This paper starts with an analysis of the Western Balkans’ place in Russia’s strategy. The main contention is that Moscow’s paramount objective is balancing the power of NATO and the EU rather than establishing regional hegemony. The paper then takes a closer look at Russia’s toolbox and the instruments it leverages to assert its interests across former Yugoslavia and Southeast Europe as a whole, and ends with several recommendations on how the West should respond to the Russian challenge.
Russia’s overarching objective in the Western Balkans is not to revise the status quo but to freeze it. It would like to prevent NATO from expanding and to slow down the enlargement of the EU. The present situation is in line with Russia’s strategic interests. The Western Balkans are informally integrated into the West, yet this has not translated into democratic consolidation at the domestic level or in the full resolution of conflicts between states. Moscow has benefitted from internal problems in the region not of its making: outstanding disputes dating back to the war of the 1990s, a love-hate relationship with the West, weak institutions, compromised rule of law, captured media beholden to the powers of the day, underperforming economies, and the general lack of transparency and accountability. The EU and NATO agenda of promoting stability, prosperity, and better governance has therefore only been partly successful.
The present political climate empowers Russia to project its influence, bolstering its position in European politics and, to a lesser extent, at the global level. For Moscow the Western Balkans are low-hanging fruit. The second takeaway is that Russia prefers to exercise its influence on the cheap. It has carved a niche in the Western Balkans largely with help from local collaborators and fellow travellers pursuing their own agendas. That is why Russian policy in the region is focused largely on co-optation and subversion rather than on military or non-military forms of coercion. Instead of deploying troops in former Yugoslavia to tip the local balance of power one way or the other, Russia relies on political intervention through diplomatic initiatives, interference in domestic politics, and the information campaigns that have helped it win hearts and minds in a number of places.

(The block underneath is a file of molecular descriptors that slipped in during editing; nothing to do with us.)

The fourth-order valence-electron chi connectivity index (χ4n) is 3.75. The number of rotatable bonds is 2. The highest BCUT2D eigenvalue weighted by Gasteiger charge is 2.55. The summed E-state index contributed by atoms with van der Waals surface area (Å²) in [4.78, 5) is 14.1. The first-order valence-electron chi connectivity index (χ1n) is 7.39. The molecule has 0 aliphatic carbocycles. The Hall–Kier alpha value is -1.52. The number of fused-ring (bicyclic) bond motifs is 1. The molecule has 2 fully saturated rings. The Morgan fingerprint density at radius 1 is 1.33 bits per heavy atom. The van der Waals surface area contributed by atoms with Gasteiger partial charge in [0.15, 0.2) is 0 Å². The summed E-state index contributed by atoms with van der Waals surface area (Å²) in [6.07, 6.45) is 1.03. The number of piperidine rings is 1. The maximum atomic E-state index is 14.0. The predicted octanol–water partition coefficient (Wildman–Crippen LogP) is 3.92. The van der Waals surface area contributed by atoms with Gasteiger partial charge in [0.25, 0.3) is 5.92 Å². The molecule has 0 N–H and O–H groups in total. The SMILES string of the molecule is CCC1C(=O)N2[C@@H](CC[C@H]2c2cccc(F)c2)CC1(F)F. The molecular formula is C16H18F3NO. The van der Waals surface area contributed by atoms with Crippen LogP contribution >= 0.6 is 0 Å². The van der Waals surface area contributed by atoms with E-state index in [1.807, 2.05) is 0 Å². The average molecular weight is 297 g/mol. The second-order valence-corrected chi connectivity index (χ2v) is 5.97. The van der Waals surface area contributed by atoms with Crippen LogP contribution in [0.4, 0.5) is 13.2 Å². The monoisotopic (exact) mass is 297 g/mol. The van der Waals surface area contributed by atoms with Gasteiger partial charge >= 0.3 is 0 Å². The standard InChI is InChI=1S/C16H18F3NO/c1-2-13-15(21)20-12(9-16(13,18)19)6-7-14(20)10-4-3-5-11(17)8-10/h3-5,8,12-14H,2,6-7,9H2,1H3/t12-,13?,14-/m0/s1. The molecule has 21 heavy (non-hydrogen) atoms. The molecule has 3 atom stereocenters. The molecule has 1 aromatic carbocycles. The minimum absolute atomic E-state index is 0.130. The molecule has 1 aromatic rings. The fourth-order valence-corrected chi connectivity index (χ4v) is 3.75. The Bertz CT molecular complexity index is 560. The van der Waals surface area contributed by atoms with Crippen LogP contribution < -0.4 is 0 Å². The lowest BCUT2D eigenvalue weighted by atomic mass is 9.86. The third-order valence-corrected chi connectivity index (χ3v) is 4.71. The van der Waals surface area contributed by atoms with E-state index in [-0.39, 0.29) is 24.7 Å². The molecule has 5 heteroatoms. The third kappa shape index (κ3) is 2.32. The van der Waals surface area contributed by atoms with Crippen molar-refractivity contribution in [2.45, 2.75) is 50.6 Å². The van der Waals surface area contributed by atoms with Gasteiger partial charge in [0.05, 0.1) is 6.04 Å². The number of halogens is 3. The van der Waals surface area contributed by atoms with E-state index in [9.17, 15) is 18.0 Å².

The hype around Russian energy ventures notwithstanding, the inflow of money to the Western Balkans has been limited. As the case of Montenegro suggests, economic interdependence is not easy to weaponise. This marks another difference between the Western Balkans and the post-Soviet countries where Russia’s soft-coercion tactics are, on the whole, more consequential.
How should the West respond to the Russian challenge in the Western Balkans? There are three points worth bearing in mind:
- Do not give up on NATO and EU enlargement. The countries of the region should be brought into Western institutions sooner rather than later. Any delays caused by the lack of willingness or commitment to expand on the part of the current member states reinforces the Balkan people’s sense of abandonment. This fuels anti-Western attitudes and empowers the Kremlin and its proxies. NATO in particular should deepen strategic cooperation with Serbia and encourage the new government in Bosnia and Herzegovina to activate the country’s membership action plan (MAP). The EU should launch accession talks with Northern Macedonia and Albania.
- Focus on democracy and the rule of law. Integration into the EU and NATO is not a goal in itself but a means to an end. Democratic consolidation and gains in the rule of law are critical to countering malign influence from the outside. Western policy should therefore focus on the underlying flaws that enable Russian interference. The West should encourage greater transparency in party financing, judicial reform, and good governance in the energy sector. This is best the path to building resilience in national political systems and responding to co-optation and subversion.
- Foster pluralism in media. Russian influence is at its most potent in the information space. To respond, Western states and institutions should increase their support to alternative media that are not beholden to governments and/or oligarchic interests in the region. The pro-Kremlin viewpoint should be balanced by independent journalism. The goal should not be to fight propaganda with counterpropaganda. In fact, free media only gain credibility by freely offering a critical perspective on the EU, NATO, or Western policy more broadly. But they also hold Russia accountable for its foreign policy actions and provide a balanced and fair perspective on Russian politics and society. Most importantly, by scrutinising power holders and business elites, the free media limit the ability of foreign malign actors to penetrate national politics by striking deals with local players.